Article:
As well as the impacts on the individual, HIV/AIDS also impacts on society and the economy. These public impacts are worst in areas with high HIV rates. In areas with lower HIV rates these impacts may be less, but the impacts on the individual will still be the same.

The table below shows the impacts of HIV on the economy, public services and social relations for local communities and whole countries (national).

If you click on more you will get more detail about the impact of HIV in Eastern and Southern Africa where HIV prevalence is high.

Back to top



Impacts on economy
Impacts on public services
Impacts on social relations
Local scale

Impacts on farm production, on domestic activities and on individual businesses.

Fewer people attend school. More pressure on health care services (e.g. doctors and hospitals).

Household and community relationships change.

National scale

National income falls because individual productivity falls.

Shortage of teachers and medical staff because of illness and death. Fewer resources for public services.

Social and cultural trauma. Problems with stigma and 'blame'. New attitudes to relationships.

      HIV/AIDS and development

As we've just seen, HIV/AIDS has a major impact in countries where the disease is prevalent.

The countries with high rates of HIV/AIDS also tend to be economically poor and often are faced with many other problems to do with governance, environmental management and social inequality.

HIV/AIDS seems to be yet another factor making Africa's chronic poverty worse. Because of the impacts on the economy, services and social relations, HIV/AIDS is more than just a health problem but can also seriously limit the economic development of a country.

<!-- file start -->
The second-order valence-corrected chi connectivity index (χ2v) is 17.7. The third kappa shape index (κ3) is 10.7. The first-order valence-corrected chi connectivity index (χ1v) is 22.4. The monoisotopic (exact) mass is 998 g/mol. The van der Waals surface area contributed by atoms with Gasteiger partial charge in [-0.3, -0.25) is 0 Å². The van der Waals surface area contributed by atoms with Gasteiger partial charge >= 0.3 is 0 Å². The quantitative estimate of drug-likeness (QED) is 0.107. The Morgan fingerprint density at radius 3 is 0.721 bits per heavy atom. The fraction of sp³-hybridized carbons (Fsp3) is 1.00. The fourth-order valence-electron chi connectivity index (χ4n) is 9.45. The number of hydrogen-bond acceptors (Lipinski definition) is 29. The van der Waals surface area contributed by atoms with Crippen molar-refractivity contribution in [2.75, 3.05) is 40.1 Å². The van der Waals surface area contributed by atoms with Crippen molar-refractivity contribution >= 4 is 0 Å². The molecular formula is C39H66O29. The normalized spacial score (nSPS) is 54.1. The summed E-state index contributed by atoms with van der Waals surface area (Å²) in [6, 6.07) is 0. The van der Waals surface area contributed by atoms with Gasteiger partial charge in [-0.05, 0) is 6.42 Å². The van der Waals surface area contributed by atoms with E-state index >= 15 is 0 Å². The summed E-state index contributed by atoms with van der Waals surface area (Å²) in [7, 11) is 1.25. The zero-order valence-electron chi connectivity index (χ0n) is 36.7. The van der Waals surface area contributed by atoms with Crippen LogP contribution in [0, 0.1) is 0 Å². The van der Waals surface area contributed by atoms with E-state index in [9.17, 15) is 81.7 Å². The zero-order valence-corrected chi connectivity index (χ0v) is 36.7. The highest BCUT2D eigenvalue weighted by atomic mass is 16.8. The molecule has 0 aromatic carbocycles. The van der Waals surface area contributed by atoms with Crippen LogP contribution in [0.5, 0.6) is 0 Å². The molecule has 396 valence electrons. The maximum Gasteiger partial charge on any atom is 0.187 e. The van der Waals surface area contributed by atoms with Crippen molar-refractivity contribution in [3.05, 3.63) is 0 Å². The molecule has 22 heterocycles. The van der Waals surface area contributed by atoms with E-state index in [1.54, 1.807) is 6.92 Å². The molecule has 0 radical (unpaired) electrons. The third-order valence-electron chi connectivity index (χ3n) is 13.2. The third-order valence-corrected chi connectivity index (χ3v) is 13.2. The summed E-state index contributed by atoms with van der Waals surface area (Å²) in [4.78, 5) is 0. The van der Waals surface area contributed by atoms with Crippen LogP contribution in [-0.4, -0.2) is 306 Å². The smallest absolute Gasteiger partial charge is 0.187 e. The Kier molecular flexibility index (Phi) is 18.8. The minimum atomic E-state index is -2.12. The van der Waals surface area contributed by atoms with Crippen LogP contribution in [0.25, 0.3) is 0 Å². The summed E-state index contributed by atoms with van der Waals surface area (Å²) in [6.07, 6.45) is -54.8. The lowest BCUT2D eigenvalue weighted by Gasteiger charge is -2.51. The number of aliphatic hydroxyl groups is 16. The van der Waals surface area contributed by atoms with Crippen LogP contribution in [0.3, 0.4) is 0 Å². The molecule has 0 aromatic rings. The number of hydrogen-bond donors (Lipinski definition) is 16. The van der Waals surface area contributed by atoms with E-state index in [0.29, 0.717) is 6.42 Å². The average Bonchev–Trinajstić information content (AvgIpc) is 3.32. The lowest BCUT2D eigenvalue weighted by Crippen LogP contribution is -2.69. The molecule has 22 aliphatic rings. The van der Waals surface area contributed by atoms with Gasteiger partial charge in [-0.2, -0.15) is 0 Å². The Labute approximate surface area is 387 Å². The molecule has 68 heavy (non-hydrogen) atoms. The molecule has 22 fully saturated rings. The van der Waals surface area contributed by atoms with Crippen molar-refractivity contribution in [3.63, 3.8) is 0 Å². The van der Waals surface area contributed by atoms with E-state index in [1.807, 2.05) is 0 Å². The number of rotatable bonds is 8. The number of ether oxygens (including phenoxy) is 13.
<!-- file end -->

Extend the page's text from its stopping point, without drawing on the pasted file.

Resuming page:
Governments now see HIV/AIDS as part of their broader development needs and programmes rather than as a single disease to be tackled directly on its own.

Measures to deal with causes and impacts of HIV/AIDS have been 'mainstreamed' into broader development programmes and especially into poverty alleviation programmes.

Back to top


1. Why is it important to identify the carriers of the HIV virus by blood testing?

To ensure that individuals know if they are HIV - it is a human right
For public health reasons - to identify and counsel carriers to prevent further spread
To know who to blame and to identify non-conforming individuals and groups

2. True or false? Which of these applies to the impacts of HIV/AIDS in the most severley affected countries of Eastern and Southern Africa?

HIV/AIDS needs to be tackled seperately from other development problems
Because HIV/AIDS reduces the number of children in school, it brings financial benefits to government and communities
Because HIV/AIDS increases the need for health care, it brings additional financial burdens for governments and communities


HIV/AIDS mortality reduces African chronic problems of food shortage

HIV/AIDS mortality reduces the severe problems of urban unemployment

HIV/AIDS creates food production problems for peasant farmers


Back (Geography)
Next (Control)


Understanding Epidemics